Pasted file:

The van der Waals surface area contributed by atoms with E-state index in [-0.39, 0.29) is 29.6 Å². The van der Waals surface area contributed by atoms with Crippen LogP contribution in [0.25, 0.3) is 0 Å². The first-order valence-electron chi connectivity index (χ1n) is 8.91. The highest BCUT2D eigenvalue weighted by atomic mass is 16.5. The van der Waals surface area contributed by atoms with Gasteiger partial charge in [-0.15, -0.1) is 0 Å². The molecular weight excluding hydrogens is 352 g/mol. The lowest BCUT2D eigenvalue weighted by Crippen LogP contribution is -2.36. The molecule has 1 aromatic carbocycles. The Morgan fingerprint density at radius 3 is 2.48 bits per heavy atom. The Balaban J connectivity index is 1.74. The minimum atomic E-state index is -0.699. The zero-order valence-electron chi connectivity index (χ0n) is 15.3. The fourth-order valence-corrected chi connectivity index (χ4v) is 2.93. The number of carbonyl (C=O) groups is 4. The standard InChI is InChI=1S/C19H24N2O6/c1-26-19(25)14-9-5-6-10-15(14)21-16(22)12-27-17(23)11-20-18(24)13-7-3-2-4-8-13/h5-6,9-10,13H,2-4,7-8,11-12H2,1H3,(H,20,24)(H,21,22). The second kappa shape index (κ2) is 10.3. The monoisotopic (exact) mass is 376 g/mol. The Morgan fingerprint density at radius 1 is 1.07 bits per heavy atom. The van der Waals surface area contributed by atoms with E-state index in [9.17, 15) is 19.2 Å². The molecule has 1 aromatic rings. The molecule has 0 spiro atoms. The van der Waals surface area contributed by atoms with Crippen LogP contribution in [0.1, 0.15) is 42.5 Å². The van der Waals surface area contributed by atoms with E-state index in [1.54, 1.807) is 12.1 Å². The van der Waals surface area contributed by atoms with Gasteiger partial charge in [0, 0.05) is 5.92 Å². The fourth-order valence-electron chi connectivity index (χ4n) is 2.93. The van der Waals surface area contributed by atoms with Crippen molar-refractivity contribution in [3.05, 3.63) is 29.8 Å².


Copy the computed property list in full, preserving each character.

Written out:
The van der Waals surface area contributed by atoms with E-state index in [-0.39, 0.29) is 29.6 Å². The van der Waals surface area contributed by atoms with Crippen LogP contribution in [0.25, 0.3) is 0 Å². The first-order valence-electron chi connectivity index (χ1n) is 8.91. The highest BCUT2D eigenvalue weighted by atomic mass is 16.5. The van der Waals surface area contributed by atoms with Gasteiger partial charge in [-0.15, -0.1) is 0 Å². The molecular weight excluding hydrogens is 352 g/mol. The lowest BCUT2D eigenvalue weighted by Crippen LogP contribution is -2.36. The molecule has 1 aromatic carbocycles. The Morgan fingerprint density at radius 3 is 2.48 bits per heavy atom. The Balaban J connectivity index is 1.74. The minimum atomic E-state index is -0.699. The zero-order valence-electron chi connectivity index (χ0n) is 15.3. The fourth-order valence-corrected chi connectivity index (χ4v) is 2.93. The number of carbonyl (C=O) groups is 4. The standard InChI is InChI=1S/C19H24N2O6/c1-26-19(25)14-9-5-6-10-15(14)21-16(22)12-27-17(23)11-20-18(24)13-7-3-2-4-8-13/h5-6,9-10,13H,2-4,7-8,11-12H2,1H3,(H,20,24)(H,21,22). The second kappa shape index (κ2) is 10.3. The monoisotopic (exact) mass is 376 g/mol. The Morgan fingerprint density at radius 1 is 1.07 bits per heavy atom. The van der Waals surface area contributed by atoms with E-state index in [9.17, 15) is 19.2 Å². The molecule has 1 aromatic rings. The molecule has 0 spiro atoms. The van der Waals surface area contributed by atoms with Crippen LogP contribution in [0.1, 0.15) is 42.5 Å². The van der Waals surface area contributed by atoms with E-state index in [1.54, 1.807) is 12.1 Å². The van der Waals surface area contributed by atoms with Gasteiger partial charge in [0, 0.05) is 5.92 Å². The fourth-order valence-electron chi connectivity index (χ4n) is 2.93. The van der Waals surface area contributed by atoms with Crippen molar-refractivity contribution in [3.05, 3.63) is 29.8 Å².